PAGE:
Chamber discusses flood insurance with Congressional delegation at Fly-In

On top of mounting worry that Congress could substantially increase flood insurance rates again next year also comes the fear that private insurers getting into the business will cause them to rise even more.

Flood insurance topped the list of hot topics the River Region Chamber of Commerce raised with the area’s Congressional delegation at its annual DC Fly-in May 17-18 in Washington.

Some 20 chamber representatives met with Congressmen Garret Graves, John Fleming, Cedric Richmond, Charles Boustany, Steve Scalise, Ralph Abraham, and Sens. David Vitter and Bill Cassidy.

“There will be posturing in Congress – which way will it go?” said Kent Lomax, chamber board member. “It’s important to continue communicating with people in Congress to see how this will line up.”

Chamber members also discussed flood protection and levee projects.

Henry Friloux, chamber board member, added meeting with the delegation was significantly important to secure their support in avoiding a repeat of the Biggert-Waters Flood Insurance Reform Act.

The 2012 legislation sent rates skyrocketing for areas in the U.S., including St. Charles Parish’s heavy water areas Bayou Gauche and Des Allemands. The situation became so desperate that residents surrendered their house keys to government officials.

The Federal Emergency Management Agency’s National Flood Insurance Program (NFIP) was created in 1968 to provide homeowners affordable rates.

But FEMA pushed the Biggert-Waters act to address its burgeoning $24 billion debt from hurricanes Katrina and Sandy. It was countered with passage of the Homeowner Flood Insurance Affordability Act of 2014, but nationwide fears are growing as the insurance rates come up for reconsideration next year.

Paul Aucoin, board member of the River Region Chamber of Commerce and executive director of the Port of South Louisiana, praised the Congressional delegation as being “in tune with the River Parishes and is willing to listen and help when they can.”

This was particularly important, Aucoin said, as private flood insurance becomes available in multiple states for residential and non-residential properties, which could replace the more affordable federal NFIP.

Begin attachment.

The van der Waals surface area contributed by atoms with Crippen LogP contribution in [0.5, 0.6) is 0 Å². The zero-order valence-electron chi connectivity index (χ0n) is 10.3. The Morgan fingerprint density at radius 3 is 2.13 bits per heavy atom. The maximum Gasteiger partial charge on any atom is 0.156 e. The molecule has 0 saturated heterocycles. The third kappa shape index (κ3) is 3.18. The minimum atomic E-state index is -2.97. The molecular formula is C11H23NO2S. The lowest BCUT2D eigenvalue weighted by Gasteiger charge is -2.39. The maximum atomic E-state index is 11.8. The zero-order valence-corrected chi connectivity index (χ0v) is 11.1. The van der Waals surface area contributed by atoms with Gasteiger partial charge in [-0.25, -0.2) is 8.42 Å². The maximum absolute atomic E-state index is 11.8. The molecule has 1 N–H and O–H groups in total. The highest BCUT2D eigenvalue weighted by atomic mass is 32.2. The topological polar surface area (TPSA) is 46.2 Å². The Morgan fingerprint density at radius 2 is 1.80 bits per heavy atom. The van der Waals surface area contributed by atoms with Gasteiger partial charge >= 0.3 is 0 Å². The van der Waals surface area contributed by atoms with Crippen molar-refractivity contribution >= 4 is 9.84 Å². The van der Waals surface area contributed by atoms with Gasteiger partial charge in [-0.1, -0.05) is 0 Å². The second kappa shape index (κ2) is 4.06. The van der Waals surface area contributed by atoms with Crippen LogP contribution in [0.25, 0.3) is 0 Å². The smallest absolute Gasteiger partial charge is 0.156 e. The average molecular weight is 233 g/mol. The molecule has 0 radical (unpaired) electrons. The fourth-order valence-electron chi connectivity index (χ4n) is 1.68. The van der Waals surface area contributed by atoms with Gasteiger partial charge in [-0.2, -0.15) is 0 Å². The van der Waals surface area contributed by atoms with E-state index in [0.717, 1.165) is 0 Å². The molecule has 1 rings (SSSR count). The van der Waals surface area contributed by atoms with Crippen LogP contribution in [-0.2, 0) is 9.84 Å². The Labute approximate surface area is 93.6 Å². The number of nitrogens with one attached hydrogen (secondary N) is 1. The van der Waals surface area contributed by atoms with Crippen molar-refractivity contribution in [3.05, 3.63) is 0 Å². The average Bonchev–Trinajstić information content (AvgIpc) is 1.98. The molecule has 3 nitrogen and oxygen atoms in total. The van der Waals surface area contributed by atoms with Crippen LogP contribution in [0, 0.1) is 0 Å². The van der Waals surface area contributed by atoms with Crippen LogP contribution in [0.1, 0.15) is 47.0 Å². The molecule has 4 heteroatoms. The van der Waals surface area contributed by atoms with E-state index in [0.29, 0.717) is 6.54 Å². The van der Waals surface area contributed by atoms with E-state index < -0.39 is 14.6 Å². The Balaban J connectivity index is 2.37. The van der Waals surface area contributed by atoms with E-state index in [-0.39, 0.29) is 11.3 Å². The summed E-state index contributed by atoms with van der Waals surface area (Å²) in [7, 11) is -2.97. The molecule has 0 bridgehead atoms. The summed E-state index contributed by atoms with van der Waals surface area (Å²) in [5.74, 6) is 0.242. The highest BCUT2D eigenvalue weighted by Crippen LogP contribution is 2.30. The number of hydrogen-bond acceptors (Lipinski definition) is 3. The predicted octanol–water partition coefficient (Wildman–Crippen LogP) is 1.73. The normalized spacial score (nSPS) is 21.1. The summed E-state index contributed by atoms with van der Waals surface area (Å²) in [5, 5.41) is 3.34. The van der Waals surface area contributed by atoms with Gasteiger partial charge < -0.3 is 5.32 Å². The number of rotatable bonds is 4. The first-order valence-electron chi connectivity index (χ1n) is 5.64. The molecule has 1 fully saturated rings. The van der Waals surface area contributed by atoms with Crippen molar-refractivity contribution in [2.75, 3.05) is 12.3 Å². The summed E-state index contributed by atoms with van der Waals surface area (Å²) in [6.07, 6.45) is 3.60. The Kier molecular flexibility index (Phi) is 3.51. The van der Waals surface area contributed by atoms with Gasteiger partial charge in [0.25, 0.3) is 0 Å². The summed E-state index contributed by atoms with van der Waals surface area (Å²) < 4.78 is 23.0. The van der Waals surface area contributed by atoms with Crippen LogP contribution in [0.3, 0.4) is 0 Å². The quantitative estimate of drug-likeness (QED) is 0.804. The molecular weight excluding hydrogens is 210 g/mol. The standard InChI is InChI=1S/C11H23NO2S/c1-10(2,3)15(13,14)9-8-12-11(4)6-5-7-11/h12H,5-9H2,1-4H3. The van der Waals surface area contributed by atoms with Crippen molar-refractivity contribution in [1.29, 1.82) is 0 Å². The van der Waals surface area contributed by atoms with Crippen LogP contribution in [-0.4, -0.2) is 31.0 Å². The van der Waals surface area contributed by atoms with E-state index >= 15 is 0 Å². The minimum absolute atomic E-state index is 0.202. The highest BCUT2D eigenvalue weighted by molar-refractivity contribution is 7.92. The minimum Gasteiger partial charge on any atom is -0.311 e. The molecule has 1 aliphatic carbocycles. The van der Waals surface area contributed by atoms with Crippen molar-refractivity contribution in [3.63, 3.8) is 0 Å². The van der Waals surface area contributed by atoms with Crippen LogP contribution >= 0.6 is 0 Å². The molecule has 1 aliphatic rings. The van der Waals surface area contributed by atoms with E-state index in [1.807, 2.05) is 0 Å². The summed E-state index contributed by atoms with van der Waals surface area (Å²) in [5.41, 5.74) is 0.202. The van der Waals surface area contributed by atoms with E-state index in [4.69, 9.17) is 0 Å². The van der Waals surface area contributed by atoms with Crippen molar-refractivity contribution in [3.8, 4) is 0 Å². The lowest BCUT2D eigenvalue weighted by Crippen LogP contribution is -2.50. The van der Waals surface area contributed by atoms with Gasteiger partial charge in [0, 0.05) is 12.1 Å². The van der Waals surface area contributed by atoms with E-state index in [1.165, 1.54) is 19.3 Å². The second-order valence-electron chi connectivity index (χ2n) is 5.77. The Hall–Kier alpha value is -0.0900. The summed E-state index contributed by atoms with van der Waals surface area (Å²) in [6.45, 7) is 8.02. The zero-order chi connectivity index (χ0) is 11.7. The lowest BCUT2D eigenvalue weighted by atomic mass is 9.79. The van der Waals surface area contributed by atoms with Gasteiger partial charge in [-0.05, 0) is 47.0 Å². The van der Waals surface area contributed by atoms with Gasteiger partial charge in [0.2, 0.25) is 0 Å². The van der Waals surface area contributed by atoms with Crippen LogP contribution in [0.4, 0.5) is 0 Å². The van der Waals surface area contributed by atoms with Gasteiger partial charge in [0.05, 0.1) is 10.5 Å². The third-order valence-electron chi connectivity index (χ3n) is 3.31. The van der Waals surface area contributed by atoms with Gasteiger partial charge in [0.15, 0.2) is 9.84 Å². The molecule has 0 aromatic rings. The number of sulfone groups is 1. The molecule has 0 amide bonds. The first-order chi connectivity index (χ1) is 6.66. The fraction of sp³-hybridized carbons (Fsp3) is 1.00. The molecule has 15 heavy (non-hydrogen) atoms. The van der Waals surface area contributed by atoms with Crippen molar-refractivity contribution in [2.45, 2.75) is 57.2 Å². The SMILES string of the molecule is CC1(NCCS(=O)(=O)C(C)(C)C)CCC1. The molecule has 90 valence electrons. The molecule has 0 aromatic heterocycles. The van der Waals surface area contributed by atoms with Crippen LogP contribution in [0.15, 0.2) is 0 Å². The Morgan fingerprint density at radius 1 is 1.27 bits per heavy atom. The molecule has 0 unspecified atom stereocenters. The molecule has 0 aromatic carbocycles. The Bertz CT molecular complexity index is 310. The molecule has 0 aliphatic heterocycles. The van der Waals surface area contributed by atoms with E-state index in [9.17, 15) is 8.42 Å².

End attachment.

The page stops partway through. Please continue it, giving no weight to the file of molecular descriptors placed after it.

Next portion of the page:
Friloux along with Kent Lomax, chamber board member, added private insurers could pose serious issues with rising rates, as well as cherry-picking coverage areas leaving those in most need with unaffordable coverage.

Lomax said a coalition will likely be organized early next year to work on the NFIP “to gain support for something that makes sense for us,” which he said is substantially important with rumblings of substantial rates hikes coming.

Additionally, Friloux said they discussed new industry regulations with the delegation, particularly the U.S. Department of Labor requirements that raised the minimum weekly salary threshold (from $24,000 a year to $47,500) that salaried workers are eligible for overtime pay when they work more than 40 hours a week.

The rule takes effect Dec. 1.

Increasing requirements in ozone and carbon dioxide emissions that Friloux called “job killers” were also addressed.

Aucoin added they sought to ensure funding was allocated to keep the mouth of the Mississippi River dredged at a depth of 55 feet to keep shippers coming to the Port of South Louisiana.

Although fighting back the river’s sedimentation requires continual maintenance, he warned the shrinking river access could pose a literal barrier to sustaining the area’s economic viability, sending shippers elsewhere if they can’t move full capacity of goods.

“That’s bad for us,” Aucoin said, pointing to the 230 miles of river surrounding New Orleans that forms the world’s largest port system.

It’s bad for everyone without intervention, he said, adding that maintaining river depth is a necessary component in keeping maritime shipping viable in Louisiana.

The U.S. Army Corps of Engineers is responsible for keeping the river dredged and navigable.

The issue is at the mouth of the river, where sedimentation is an ongoing, costly concern.

Aucoin added, “The Mississippi River is the most important natural resource in this country – not just the state.”


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